The Health 202: ‘The stories about protests are also the stories about covid-19 and racism,’ says one epidemiologist

with Paulina Firozi

This time, as the nation erupts over the latest example of police violence toward African Americans, there’s a pandemic in the background.

The confluence of massive protests and a pandemic provides an unprecedented and tangible example of the steep challenges black people face every day in the United States.

By nearly every benchmark, the coronavirus outbreak has produced more severe consequences in the lives of African Americans compared with their white counterparts. Black Americans are infected with the virus at higher rates and dying of it more frequently. They are more likely to have lost their employment because of the shutdowns. And they started out with fewer resources on hand to weather the  health crisis.

“It became really clear covid was not a leveler,” said Steven Brown, a research associate at the Urban Institute and author of an analysis on how the virus has affected the economic well-being of minorities. “Even though we’re all at risk, it was incredibly clear that some people were more at risk.”

For nearly a week, people protesting George Floyd’s death have held nightly demonstrations in a number of U.S. cities, some of them marching peacefully even as others vandalize stores, government buildings and cars. As protests intensified yesterday in New York, Chicago and St. Louis, President Trump threatened to deploy federal troops if state and city leaders don’t act to quell the chaos.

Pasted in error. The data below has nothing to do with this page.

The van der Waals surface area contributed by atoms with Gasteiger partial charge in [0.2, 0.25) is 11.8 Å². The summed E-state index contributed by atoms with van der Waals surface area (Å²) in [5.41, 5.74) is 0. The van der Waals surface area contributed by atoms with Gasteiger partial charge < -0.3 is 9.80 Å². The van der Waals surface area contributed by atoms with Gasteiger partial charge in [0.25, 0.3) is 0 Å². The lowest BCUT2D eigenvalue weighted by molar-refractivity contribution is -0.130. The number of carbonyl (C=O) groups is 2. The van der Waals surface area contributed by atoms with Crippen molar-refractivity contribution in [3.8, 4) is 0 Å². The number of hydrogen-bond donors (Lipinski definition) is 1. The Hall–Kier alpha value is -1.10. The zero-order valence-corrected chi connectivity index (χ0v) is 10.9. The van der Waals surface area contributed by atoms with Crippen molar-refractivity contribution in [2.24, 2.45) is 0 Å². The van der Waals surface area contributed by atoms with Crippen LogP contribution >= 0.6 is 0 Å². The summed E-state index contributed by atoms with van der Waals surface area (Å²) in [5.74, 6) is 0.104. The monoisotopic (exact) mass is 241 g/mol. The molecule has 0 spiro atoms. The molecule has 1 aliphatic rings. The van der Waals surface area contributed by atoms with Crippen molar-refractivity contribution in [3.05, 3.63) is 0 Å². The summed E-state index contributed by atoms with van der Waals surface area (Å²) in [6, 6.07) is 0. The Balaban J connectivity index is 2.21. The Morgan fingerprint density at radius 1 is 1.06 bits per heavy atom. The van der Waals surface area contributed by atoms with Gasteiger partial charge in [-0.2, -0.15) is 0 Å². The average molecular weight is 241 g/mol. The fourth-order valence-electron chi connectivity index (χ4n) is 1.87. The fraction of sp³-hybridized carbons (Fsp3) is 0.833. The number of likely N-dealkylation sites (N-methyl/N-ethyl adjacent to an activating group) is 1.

The protests are stoking concerns that black Americans gathering in close proximity could further worsen disparities that have been years in the making. These disparities are now getting unprecedented attention because of two of the biggest news events this year: the pandemic and Floyd’s death. 

Just as the protests over Floyd’s death have brought fresh attention to how black Americans are treated by law enforcement, the pandemic also stirred up a focus on how they lag far behind when it comes to personal health and access to affordable, high-quality care.

“The stories about protests are also the stories about covid-19 and racism,” said Zinzi Bailey, a social epidemiologist at the University of Miami.

African Americans have higher coronavirus infection rates.